Hyperthreading

Keck_Komputers
Keck_Komputers
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> I know that benchmarking is

Message 5215 in response to message 5213

> I know that benchmarking is very subjective, was wondering though that topline
> Intel pentium proc. do not appear to be faster, or is WU selection so much
> fine grained that such processors are loaded with the bigger WU's compared to
> say a Celeron D330 ??
> If thats true apples and oranges are mixed indeed even on processing times.
>
> Thanks for your nice doc's about the subject Paul,
>
> Regards,
>
Allthough Paul's answer is much better than mine I wanted to put my 2 cents in.

The main reason high end intel CPUs do not appear faster, in the BOINC benchmarks, is hyperthreading. The benchmarks run on all processors and then are divided by the number of processors. This makes the hyperthreaded CPUs appear about half as fast as they are just by looking at the numbers. They make up for the lower numbers by running 2 workunits at the same time. Even though it takes longer to do each workunit more workunits will get done in the same amount of time.

BOINC WIKI

BOINCing since 2002/12/8

Michael Berger
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Posts in this thread are

Posts in this thread are starting to read like they were issued by The Department of Redundancy Department!

There's a fine line between fishing and standing on the shore looking like an idiot -- Steven Wright

Paul D. Buck
Paul D. Buck
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Posts in this thread are

Message 5217 in response to message 5216

Posts in this thread are starting to read like they were issued by The Department of Redundancy Department!

Blank Reg
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> Posts in this thread are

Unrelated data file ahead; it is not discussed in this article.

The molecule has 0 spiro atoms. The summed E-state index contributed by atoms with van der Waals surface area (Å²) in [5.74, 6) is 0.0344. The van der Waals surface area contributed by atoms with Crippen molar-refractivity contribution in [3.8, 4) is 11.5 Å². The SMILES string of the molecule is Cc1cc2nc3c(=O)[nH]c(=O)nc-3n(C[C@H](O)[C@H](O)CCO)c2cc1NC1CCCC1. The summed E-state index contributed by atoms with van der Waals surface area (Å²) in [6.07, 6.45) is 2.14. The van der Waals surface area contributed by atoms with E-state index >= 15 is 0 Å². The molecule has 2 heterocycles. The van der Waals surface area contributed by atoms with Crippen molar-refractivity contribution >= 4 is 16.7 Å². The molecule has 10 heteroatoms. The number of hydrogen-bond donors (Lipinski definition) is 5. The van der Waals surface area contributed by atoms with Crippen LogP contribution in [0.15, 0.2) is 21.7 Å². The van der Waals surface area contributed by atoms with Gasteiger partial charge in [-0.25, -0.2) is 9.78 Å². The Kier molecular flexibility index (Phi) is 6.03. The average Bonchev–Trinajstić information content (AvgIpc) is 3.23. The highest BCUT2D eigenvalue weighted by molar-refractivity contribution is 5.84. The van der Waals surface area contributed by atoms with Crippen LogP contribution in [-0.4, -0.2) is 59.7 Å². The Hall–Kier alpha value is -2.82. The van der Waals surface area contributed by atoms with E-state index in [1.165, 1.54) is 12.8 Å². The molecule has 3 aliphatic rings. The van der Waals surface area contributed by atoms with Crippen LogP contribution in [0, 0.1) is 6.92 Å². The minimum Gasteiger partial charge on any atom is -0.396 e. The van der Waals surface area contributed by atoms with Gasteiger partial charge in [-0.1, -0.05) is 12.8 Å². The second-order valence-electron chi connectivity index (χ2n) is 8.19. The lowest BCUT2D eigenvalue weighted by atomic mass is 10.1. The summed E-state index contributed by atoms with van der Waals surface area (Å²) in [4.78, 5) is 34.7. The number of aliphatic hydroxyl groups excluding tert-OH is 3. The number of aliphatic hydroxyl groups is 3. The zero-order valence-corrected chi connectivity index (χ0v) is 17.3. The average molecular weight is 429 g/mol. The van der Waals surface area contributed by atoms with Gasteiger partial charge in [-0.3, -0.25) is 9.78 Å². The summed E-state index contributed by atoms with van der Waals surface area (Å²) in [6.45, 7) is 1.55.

Message 5218 in response to message 5217

> Posts in this thread are starting to read like they were issued by The
> Department of Redundancy Department!

>
>
Posts in this thread are starting to read like they were issued by The Department of Redundancy Department!

ErichZann
ErichZann
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i wonder why they invented

Message 5219 in response to message 5218

i wonder why they invented this HT stuff... Would be easier just to build better processors that need less power and have a good performance instead of pretending their processor has the power of two what only makes everything more complicated and in fact doesnt bring any advantage...

some may say: hey, when you use HT on these processors they are faster compared to not using it... Maybe the are only slower than they normaly would be if you dont use HT because they were build to work with this strange mode ? and it wouldnt be too hard to create ONE processor that works like ONE and also has the same performance like these wannabe-Multiprocessor-systems... but ok, that leads to another discussion and everybody himself can decide whether he likes such marceting strategies....